The cornea is among the essential anatomic features of the eye, responsible for most of the eye’s focusing ability. Multiple conditions can adversely impact the cornea. For example, corneal dystrophies, scars, and abnormal structuring of the cornea can lead to a reduction in visual acuity and other symptoms. In many instances, a corneal transplant, also known as keratoplasty, may be warranted. Corneal transplants are the most common transplant procedure performed globally. However, like other transplant procedures, they are not without risk of rejection and infection. An ongoing investigation has been dedicated to determining ways of reducing the risk of rejection of the donated cornea following transplantation. Among potential emerging therapies, nanomedicine is being explored.
In an animal study published in October 2021, investigators evaluated using an anti-inflammatory molecule called celastrol in combination with positively charged nanoparticles to encourage transplanted corneal survival. In this experiment, rats underwent corneal transplantation. After the procedure, rats were randomly separated into a control group and a treatment group. The treatment group received an ocular instillation of celastrol-loaded positive nanomedicine (CPNM). Grafted corneas were evaluated for forty days following transplantation. Investigators found that, unlike the control group, which showed strong evidence of rejection, grafts in the treatment group survived up to 40 days. Using various techniques, investigators determined that the positively charged nanomedicine increased the amount of time that CPNM was present due to electrostatic interactions with the negatively charged surface of the eye. In addition, drug permeability was enhanced due to temporary inference with cellular junctions. Taken together, results suggest that positive nanomedicine enhances the anti-inflammatory properties of celastrol through multiple mechanisms, including increased drug residency and drug permeability.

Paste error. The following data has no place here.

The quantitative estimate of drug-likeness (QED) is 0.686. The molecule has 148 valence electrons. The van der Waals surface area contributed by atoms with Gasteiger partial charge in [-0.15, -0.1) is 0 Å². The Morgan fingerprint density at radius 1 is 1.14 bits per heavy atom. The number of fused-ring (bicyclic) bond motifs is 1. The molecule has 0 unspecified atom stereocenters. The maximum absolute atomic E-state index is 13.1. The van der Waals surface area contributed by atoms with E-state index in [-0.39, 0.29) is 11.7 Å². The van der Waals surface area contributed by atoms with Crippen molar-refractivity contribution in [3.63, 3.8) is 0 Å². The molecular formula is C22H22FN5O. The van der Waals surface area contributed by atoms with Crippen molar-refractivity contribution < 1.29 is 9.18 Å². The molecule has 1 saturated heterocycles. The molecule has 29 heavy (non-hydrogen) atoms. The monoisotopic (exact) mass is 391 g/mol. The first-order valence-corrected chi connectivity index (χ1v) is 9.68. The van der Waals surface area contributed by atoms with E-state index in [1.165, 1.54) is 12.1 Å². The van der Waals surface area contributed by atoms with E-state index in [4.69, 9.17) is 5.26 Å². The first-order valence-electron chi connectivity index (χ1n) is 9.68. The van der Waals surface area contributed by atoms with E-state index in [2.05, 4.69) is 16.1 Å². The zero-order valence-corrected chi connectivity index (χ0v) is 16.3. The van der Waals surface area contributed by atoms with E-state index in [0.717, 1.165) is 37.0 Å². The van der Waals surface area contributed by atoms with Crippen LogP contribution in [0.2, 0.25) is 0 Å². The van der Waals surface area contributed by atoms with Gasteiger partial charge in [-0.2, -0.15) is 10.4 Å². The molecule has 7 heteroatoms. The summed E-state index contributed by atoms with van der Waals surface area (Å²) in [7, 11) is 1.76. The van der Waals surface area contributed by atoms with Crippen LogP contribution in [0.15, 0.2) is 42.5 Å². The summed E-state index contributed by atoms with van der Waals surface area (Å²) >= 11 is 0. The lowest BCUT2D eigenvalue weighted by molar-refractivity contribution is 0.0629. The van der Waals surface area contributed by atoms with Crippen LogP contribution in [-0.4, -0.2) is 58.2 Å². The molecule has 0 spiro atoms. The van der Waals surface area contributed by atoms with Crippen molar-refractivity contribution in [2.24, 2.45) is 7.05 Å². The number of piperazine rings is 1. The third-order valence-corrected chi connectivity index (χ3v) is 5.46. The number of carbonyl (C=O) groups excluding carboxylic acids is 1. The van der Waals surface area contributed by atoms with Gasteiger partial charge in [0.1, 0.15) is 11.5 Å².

Although only demonstrated in animal models, these results are exciting as they present a potential alternative to present-day antirejection ocular instillations. More broadly, this study indicates that nanomedicine may be used to enhance the effect of anti-inflammatory drugs by taking advantage of physical properties and allowing them to overcome barriers to drug penetration and solubility. A possible focus of future investigation may be how this technology can be adapted to reduce immune-mediated rejection in other types of transplants.